The Green Party urges the adoption of a transportation policy emphasizing the use of mass transit and alternatives to the automobile and truck.

California needs transportation that minimizes pollution and maximizes energy efficiency. California alone is responsible for 1/20th of the global greenhouse gas problem. Automobiles contribute a significant portion of this - the number of cars in California is increasing at twice our human population growth rate. Surfaces impermeable to rainwater, polluted storm run-off, paved-over or polluted wetlands, the heat island effect (increased temperature from heat-absorbing pavement), air pollution, and acid rain are all directly related to an ecologically unbalanced transportation system.
Our current transportation systems depend on oil for energy. Petroleum is a finite resource and it will run out some day. World oil supplies will decline in the near future. Postponing the development of conservation technologies and alternative energy sources will cause the inevitable transition from oil to be that much more expensive and difficult.
Massive subsidies to the auto and fossil fuel industries, as well as unworkable approaches by urban planners, maintain the auto's dominance of our cityscapes. The practice of upgrading streets to relieve traffic congestion just generates new traffic because access is now easier. People then take jobs further from their homes or purchase homes further from their jobs. Some people shift from public transit to private cars because the trip time in cars is shorter. When fewer people use public transit, it loses funding. As service deteriorates, even more people use their cars and the cycle continues.
To counteract these trends and reduce auto use, the Green Party advocates the following strategies: 
Pedestrians and Bicyclists
Make streets, neighborhoods and commercial districts more pedestrian-oriented.
Increase the greenery on streets to encourage people to get out of their cars. This also helps reduce the heat-island effect.
Implement traffic-calming methods so that the design of local streets promotes safe speeds and safe interaction with pedestrians. Create small, walkable auto-free zones.
Develop extensive networks of bicycle lanes and paths.
Include bike racks on all public transit. Provide adequate bike parking at all transit stations and other public destinations.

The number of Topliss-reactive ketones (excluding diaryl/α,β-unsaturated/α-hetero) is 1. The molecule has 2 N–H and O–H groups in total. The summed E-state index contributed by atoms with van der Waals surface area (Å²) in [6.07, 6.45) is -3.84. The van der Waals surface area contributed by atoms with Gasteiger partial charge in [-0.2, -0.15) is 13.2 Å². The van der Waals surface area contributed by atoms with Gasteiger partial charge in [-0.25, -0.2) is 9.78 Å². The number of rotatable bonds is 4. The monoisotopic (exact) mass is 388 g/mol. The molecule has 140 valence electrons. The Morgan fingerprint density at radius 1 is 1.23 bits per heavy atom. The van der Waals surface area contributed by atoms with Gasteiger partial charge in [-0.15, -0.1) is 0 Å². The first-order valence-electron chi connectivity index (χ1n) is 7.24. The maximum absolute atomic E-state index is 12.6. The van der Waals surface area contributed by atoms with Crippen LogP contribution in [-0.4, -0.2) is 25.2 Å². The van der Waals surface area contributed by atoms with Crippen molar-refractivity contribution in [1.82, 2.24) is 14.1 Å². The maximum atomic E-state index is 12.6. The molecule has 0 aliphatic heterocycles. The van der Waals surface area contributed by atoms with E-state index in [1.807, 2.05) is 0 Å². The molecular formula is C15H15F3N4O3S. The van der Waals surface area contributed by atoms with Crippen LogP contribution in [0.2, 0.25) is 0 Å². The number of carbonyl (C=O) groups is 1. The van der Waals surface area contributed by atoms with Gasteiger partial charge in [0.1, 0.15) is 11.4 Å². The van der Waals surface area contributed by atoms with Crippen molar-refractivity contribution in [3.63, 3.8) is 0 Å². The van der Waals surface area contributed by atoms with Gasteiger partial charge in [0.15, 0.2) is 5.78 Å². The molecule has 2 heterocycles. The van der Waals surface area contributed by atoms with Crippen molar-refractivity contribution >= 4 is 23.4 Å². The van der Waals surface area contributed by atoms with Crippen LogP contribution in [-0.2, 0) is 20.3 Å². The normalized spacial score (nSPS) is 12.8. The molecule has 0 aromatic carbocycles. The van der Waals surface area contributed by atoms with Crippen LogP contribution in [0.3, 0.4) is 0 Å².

Provide free bicycles for tourists, visitors or others without bicycles so they can ride around town pollution-free. Provide necessary support services to encourage the use of bicycles.
Mass Transit
Redirect resources and subsidies that currently go to enhancing auto capacity into expanding transit options like mass transit that provide service to the most people at the lowest financial and environmental cost.
Develop affordable and accessible mass transit systems - they should be more economical and convenient to use than private vehicles.
Deploy non-petroleum powered or highly efficient busses. Such technologies as fuel cells, hybrids, bio-diesel and electric are currently available or are close to full development.
Encourage employer subsidies of transit commuter tickets for employees, funded by government congestion management grants.
Use existing auto infrastructure for transit expansion where possible. Light rail could be established in expressway medians through metropolitan high-density corridors.
Include transportation issues in land use decisions, such as the need for mass transit to have a market and be viable, and cross commuting (people commuting to a place where they could and should live). [see Urban Land Use plank.]
Provide easy-to-understand and thorough information concerning mass transit schedules, routes and rates. Make this information convenient and accessible to potential commuters.
Design mass transit with roll-on access for the physically disabled. Hoists and lifts are clumsy and time-consuming.
Place a moratorium on highway widening and use the money for mass transit and facilities for pedestrians and bicyclists.
Lower toll fees and provide further incentives for carpools and rideshares.
Discourage unnecessary auto use by limiting free parking in nonresidential areas well served by mass transit.
Substantially increase the taxes on gasoline, but allow some compensation for low-income drivers. [see Creating the Right Incentives plank.]
Legislate a "gas guzzler" tax on new vehicles that get a lower mpg than the CAFE (Corporate Average Fuel Economy) standards and offer "gas sipper" rebates for vehicles that get a higher mpg.
Schedule an increase in CAFE standards to 60 mpg for cars and 45 mpg for light trucks within five years.
Develop and market to the general public fuel-efficient cars, such as hybrids, as well as fuel cell, solar, electric and other non-fossil fuel powered vehicles for local travel.
Long Distance Travel
Make airports accessible by local transit systems.
Legislate further incremental reductions in airplane noise and air pollution.
Emphasize the use of light and heavy rail for freight transportation as an alternative to air and truck freight.
Build high-speed rail systems between cities as an alternative to airplanes and cars - especially over highly traveled medium-length routes like San Francisco to Los Angeles.